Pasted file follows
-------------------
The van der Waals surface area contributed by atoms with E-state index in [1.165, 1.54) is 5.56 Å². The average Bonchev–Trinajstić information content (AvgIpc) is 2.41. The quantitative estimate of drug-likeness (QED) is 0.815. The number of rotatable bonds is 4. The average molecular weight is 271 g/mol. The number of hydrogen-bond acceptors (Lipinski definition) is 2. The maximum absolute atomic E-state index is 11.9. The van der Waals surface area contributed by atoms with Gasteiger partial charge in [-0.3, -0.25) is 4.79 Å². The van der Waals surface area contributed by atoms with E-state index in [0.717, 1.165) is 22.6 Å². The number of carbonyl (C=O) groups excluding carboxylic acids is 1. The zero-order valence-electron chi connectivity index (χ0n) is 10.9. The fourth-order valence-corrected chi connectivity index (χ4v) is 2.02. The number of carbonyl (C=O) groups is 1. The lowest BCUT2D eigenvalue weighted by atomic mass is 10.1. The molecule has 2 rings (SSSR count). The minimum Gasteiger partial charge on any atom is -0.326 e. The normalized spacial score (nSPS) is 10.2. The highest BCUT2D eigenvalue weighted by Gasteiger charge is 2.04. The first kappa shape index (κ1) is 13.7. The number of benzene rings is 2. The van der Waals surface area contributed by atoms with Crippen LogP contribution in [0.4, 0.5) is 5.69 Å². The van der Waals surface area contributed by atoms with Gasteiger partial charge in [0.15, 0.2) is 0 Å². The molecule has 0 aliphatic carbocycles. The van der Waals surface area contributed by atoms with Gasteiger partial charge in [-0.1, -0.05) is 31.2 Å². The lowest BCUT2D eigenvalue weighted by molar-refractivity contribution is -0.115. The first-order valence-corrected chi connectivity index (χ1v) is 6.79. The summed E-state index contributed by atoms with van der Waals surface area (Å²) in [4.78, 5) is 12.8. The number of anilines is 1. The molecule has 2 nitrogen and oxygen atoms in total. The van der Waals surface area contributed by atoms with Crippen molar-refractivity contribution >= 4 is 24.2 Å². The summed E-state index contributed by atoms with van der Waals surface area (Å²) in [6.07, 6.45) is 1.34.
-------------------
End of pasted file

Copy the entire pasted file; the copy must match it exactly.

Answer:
The van der Waals surface area contributed by atoms with E-state index in [1.165, 1.54) is 5.56 Å². The average Bonchev–Trinajstić information content (AvgIpc) is 2.41. The quantitative estimate of drug-likeness (QED) is 0.815. The number of rotatable bonds is 4. The average molecular weight is 271 g/mol. The number of hydrogen-bond acceptors (Lipinski definition) is 2. The maximum absolute atomic E-state index is 11.9. The van der Waals surface area contributed by atoms with Gasteiger partial charge in [-0.3, -0.25) is 4.79 Å². The van der Waals surface area contributed by atoms with E-state index in [0.717, 1.165) is 22.6 Å². The number of carbonyl (C=O) groups excluding carboxylic acids is 1. The zero-order valence-electron chi connectivity index (χ0n) is 10.9. The fourth-order valence-corrected chi connectivity index (χ4v) is 2.02. The number of carbonyl (C=O) groups is 1. The lowest BCUT2D eigenvalue weighted by atomic mass is 10.1. The molecule has 2 rings (SSSR count). The minimum Gasteiger partial charge on any atom is -0.326 e. The normalized spacial score (nSPS) is 10.2. The highest BCUT2D eigenvalue weighted by Gasteiger charge is 2.04. The first kappa shape index (κ1) is 13.7. The number of benzene rings is 2. The van der Waals surface area contributed by atoms with Crippen LogP contribution in [0.4, 0.5) is 5.69 Å². The van der Waals surface area contributed by atoms with Gasteiger partial charge in [0.15, 0.2) is 0 Å². The molecule has 0 aliphatic carbocycles. The van der Waals surface area contributed by atoms with Gasteiger partial charge in [-0.1, -0.05) is 31.2 Å². The lowest BCUT2D eigenvalue weighted by molar-refractivity contribution is -0.115. The first-order valence-corrected chi connectivity index (χ1v) is 6.79. The summed E-state index contributed by atoms with van der Waals surface area (Å²) in [4.78, 5) is 12.8. The number of anilines is 1. The molecule has 2 nitrogen and oxygen atoms in total. The van der Waals surface area contributed by atoms with Crippen molar-refractivity contribution >= 4 is 24.2 Å². The summed E-state index contributed by atoms with van der Waals surface area (Å²) in [6.07, 6.45) is 1.34.